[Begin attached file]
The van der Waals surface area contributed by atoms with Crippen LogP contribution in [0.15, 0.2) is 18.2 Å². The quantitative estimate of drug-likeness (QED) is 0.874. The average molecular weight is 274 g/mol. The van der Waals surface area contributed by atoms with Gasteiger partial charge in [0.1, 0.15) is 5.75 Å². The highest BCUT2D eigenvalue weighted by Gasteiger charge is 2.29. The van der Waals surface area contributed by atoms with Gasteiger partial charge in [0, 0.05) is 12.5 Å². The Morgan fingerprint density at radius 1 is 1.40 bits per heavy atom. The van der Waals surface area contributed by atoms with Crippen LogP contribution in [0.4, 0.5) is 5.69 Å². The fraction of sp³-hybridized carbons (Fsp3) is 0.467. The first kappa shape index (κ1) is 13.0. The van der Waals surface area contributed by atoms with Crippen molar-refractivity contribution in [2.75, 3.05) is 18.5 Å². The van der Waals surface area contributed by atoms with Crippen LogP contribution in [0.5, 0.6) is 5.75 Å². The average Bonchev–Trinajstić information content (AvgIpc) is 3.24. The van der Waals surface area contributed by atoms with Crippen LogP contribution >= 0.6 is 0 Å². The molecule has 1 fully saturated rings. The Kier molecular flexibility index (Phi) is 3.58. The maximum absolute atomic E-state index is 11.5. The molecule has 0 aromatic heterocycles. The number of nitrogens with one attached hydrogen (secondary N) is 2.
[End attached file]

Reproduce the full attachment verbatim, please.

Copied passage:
The van der Waals surface area contributed by atoms with Crippen LogP contribution in [0.15, 0.2) is 18.2 Å². The quantitative estimate of drug-likeness (QED) is 0.874. The average molecular weight is 274 g/mol. The van der Waals surface area contributed by atoms with Gasteiger partial charge in [0.1, 0.15) is 5.75 Å². The highest BCUT2D eigenvalue weighted by Gasteiger charge is 2.29. The van der Waals surface area contributed by atoms with Gasteiger partial charge in [0, 0.05) is 12.5 Å². The Morgan fingerprint density at radius 1 is 1.40 bits per heavy atom. The van der Waals surface area contributed by atoms with Crippen LogP contribution in [0.4, 0.5) is 5.69 Å². The fraction of sp³-hybridized carbons (Fsp3) is 0.467. The first kappa shape index (κ1) is 13.0. The van der Waals surface area contributed by atoms with Crippen molar-refractivity contribution in [2.75, 3.05) is 18.5 Å². The van der Waals surface area contributed by atoms with Crippen LogP contribution in [0.5, 0.6) is 5.75 Å². The average Bonchev–Trinajstić information content (AvgIpc) is 3.24. The van der Waals surface area contributed by atoms with Crippen LogP contribution >= 0.6 is 0 Å². The molecule has 1 fully saturated rings. The Kier molecular flexibility index (Phi) is 3.58. The maximum absolute atomic E-state index is 11.5. The molecule has 0 aromatic heterocycles. The number of nitrogens with one attached hydrogen (secondary N) is 2.